THE NEED FOR GM TECHNOLOGY IN AGRICULTURE
Today there are some 800 million people (18% of the population in the developing world) who do not have access to sufficient food to meet their needs (Pinstrup-Anderson and Pandya-Lorch 2000; Pinstrup-Anderson et al. 1999), primarily because of poverty and unemployment. Malnutrition plays a significant role in half of the nearly 12 million deaths each year of children under five in developing countries (UNICEF 1998). In addition to lack of food, deficiencies in micro-nutrients (especially vitamin A, iodine and iron) are widespread. Furthermore, changes in the patterns of global climate and alterations in use of land will exacerbate the problems of regional production and demands for food. Dramatic advances are required in food production, distribution and access if we are going to address these needs. Some of these advances will occur from non-GM technologies, but others will come from the advantages offered by GM technologies.
Achieving the minimum necessary growth in total production of global staple crops—maize, rice, wheat, cassava, yams, sorghum, potatoes and sweet potatoes—without further increasing land under cultivation will require substantial increases in yields per acre. Increases in production are also needed for other crops, such as legumes, millet, cotton, rape, bananas and plantains.
It is important to increase yield on land that is already intensively cultivated. However, increasing production is only one part of the equation. Income generation, particularly in low-income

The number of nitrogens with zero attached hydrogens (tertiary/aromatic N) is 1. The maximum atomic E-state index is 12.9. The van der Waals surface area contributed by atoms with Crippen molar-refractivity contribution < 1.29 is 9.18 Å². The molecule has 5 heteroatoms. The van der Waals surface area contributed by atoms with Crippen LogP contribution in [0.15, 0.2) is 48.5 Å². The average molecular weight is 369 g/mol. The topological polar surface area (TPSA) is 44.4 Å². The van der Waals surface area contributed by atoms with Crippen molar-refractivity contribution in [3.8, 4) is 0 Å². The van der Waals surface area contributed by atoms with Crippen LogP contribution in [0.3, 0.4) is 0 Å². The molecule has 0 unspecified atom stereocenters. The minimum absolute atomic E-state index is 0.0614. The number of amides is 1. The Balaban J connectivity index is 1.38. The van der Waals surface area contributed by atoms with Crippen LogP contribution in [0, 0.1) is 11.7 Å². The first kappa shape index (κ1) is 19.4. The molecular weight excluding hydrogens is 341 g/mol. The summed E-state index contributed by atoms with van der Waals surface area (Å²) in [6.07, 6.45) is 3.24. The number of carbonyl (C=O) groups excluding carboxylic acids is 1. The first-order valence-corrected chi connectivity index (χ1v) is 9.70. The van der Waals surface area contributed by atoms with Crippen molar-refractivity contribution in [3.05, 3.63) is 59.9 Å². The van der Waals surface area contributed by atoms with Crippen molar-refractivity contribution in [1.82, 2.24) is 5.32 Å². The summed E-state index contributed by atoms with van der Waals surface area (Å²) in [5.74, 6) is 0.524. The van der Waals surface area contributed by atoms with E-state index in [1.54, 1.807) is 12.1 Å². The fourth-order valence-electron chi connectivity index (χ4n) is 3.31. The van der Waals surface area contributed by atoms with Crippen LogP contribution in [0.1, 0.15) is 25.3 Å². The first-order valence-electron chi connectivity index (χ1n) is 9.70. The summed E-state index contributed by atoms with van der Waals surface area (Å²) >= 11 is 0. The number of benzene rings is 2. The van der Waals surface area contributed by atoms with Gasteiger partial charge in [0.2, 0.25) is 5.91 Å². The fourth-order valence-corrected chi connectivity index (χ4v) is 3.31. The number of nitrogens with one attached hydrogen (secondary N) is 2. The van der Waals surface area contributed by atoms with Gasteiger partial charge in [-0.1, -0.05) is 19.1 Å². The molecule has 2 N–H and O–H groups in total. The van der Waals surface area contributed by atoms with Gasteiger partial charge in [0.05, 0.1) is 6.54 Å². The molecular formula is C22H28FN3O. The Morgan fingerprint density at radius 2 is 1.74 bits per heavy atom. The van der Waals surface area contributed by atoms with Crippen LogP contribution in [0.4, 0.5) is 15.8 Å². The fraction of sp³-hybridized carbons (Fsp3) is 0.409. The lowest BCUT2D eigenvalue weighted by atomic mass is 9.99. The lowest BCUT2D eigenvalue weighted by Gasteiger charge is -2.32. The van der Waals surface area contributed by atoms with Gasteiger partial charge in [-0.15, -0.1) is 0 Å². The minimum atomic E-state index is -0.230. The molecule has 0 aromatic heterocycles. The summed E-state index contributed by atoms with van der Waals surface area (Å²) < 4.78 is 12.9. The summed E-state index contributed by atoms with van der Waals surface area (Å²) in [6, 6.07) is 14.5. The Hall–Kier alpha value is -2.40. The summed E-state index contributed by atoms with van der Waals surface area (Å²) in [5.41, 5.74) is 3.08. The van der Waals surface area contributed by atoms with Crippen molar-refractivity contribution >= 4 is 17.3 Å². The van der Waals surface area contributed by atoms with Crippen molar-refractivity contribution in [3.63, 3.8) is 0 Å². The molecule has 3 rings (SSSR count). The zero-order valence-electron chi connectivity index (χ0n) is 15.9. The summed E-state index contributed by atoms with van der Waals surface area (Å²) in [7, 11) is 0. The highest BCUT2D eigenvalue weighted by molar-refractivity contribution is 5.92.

areas, together with the more effective distribution of food stocks, are equally, if not more, important. GM technologies are relevant to both these elements of food security.
In developing countries, it is estimated that about 650 million of the poorest people live in rural areas where the local production of food is the main economic activity. Without successful agriculture, these people will have neither employment nor the resources they need for a better life. Farming the land, and in particular small-holder farming, is the engine of progress in the rural communities, particularly of less developed countries.
The domestication of plants for agricultural use was a long-term process with profound evolutionary consequences for many species. One of its most valuable results was the creation of a diversity of plants serving human needs. Using this stock of genetic variability through selection and breeding, the “Green Revolution” produced many varieties that are used throughout the world. This work, carried out largely in publicly supported research institutions, has resulted in our present high-yielding crop varieties. A good example of such selective breeding was the introduction of “dwarf” genes into rice and wheat, which in conjunction with fertilizer applications, dramatically increased the yield of traditional food crops in the Indian sub-continent, China and elsewhere. Despite past successes, the rate of increase of food crop production has decreased recently (yield increase in the 1970s of 3% per annum has declined in the 1990s to approximately 1% per annum) (Conway and Toennissen 1999). There are still heavy losses of crops owing to biotic (e.g., pests and disease) and abiotic (e.g., salinity and drought) stresses. The genetic diversity of some crop plants has also decreased and there are species without wild relatives with which to cross breed. There are fewer options available than previously to address current problems through traditional breeding techniques, although it is recognized that these techniques will continue to be important in the future.
Increasing the amount of land available to cultivate crops